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If you think about it, it’s been quite the long, strange journey for the art of tattooing. Once denigrated as the mark of the rough-and-tumble, the larcenous and the counter-culture, tattoos used to be one of the fastest ways to earn the disapproving stares and condemnations of “polite” society. Nowadays, however, with everyone from the local barista to the TV meteorologist to the lacrosse team sporting their own skin art, it’s kind of silly to think about how controversial this used to be. In fact, tattoos have become so adopted by the mainstream that not having them has become its own statement of purpose, in the same way that getting them used to be. A brave, new world, indeed!

One of the most fascinating aspects of the current mainstream acceptance of tattoos is the fundamental way in which it repurposes said tattoos. In the past, tattoos were seen as a sign of individuality (we’ll leave out discussions of tribal, gang and organizational markings, lest we’re here all day) and a way for someone to set themselves aside from “normal” society. Nowadays, tattoos have almost the opposite effect, uniting whole masses of people in ways that would have previously been unheard of. For every person who comes to an artist with a detailed layout and design scheme, there are at least a bakers’ dozen behind said person who are probably all going to get variations on the same design. It’s a pretty interesting phenomenon, this transition from the private self to the greater whole: it’s not like we’re seeing the same thing, writ large, all over society and pop culture, right?

First-time writer/director Derek Franson takes this dual nature of tattoos, as both unifier and distancer, and folds it within the framework of a discussion on body image with his debut, Comforting Skin (2011). In a way, it’s a pretty smart observation: we modify our bodies as a way to not only “exert authority” over them, as it were, but also as a way to send a message to the rest of the world. The modifications might be “for us” but they also communicate whatever our intended message is to the masses: even if the message is “Stay away,” we’re still expecting some sort of response. Ah, the modern malaise: the desire to be “connected” vs the inherent need to “know yourself.” As with everything else, we can’t have it all, no matter how much we might want it.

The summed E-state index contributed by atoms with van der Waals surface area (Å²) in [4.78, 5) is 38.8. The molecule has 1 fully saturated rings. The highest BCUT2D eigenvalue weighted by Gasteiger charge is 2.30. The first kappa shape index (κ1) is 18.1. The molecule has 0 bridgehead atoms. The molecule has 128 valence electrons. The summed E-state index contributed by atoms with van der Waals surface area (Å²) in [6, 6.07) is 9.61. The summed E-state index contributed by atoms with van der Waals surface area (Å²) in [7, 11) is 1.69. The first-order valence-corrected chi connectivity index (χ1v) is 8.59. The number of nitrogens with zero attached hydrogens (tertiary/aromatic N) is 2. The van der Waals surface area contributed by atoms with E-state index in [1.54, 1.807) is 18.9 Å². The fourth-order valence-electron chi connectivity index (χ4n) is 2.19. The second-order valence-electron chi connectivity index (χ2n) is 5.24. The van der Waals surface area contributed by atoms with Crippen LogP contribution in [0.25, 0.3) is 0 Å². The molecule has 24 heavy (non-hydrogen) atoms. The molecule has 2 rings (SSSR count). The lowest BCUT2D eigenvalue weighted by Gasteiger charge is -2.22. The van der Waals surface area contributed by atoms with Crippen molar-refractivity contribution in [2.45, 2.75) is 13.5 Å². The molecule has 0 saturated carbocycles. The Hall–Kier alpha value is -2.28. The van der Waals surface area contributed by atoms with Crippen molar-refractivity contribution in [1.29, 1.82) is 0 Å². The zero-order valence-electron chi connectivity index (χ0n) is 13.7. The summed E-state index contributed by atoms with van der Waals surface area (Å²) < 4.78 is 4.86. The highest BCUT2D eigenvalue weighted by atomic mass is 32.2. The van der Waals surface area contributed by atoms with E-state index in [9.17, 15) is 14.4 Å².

We first meet our erstwhile protagonist, Koffie (Victoria Bidewell), as she awkwardly tries to get a guy’s attention at a crowded dance club. At first glance, she’s kind of a sad sack: shy, plain and self-conscious due to some acne scars, Koffie is the kind of person who’s all but invisible to the “beautiful’ people who always seem to be having so much more fun than the rest of us. Hell, Koffie’s best friend, Synthia (Jane Sowerby), just has to wiggle her finger at a guy and he follows her all the way home like a well-trained puppy: Koffie can’t even get them to maintain eye contact.

More than anything, Koffie is desperately lonely, despite the near constant presence of her other best friend/roommate, Nathan (Tygh Runyan), who also happens to be a sociophobe who relies on Koffie to ease his transition into society. Koffie and Nathan seem to have fun together but a buddy isn’t the same thing as a lover, as we see when she pines around her former beau, Allan (Philip Granger), a shitty gallery owner who left Koffie to “fuck someone sane,” as he cheerfully tells her. Even though Allan seems like the human equivalent of pond scum, Koffie begs to get back together with him: even an abusive relationship is better than none, as far as she’s concerned.

After finding herself in a decidedly low-rent tattoo parlor one night, seemingly by happenstance, Koffie makes a spur-of-the-moment decision to get an “original” design on her shoulder. Despite Nathan’s rather cruel derision, Koffie is over-joyed with her new art and begins to experience the kind of elation and high energy that some folks might experience in…well, in a new relationship. When life continues to beat Koffie down, however, she finds herself despondent and inches away from cutting herself with a box cutter: life has handed Koffie so many lemons that she’s completely buried in sour, yellow fruit.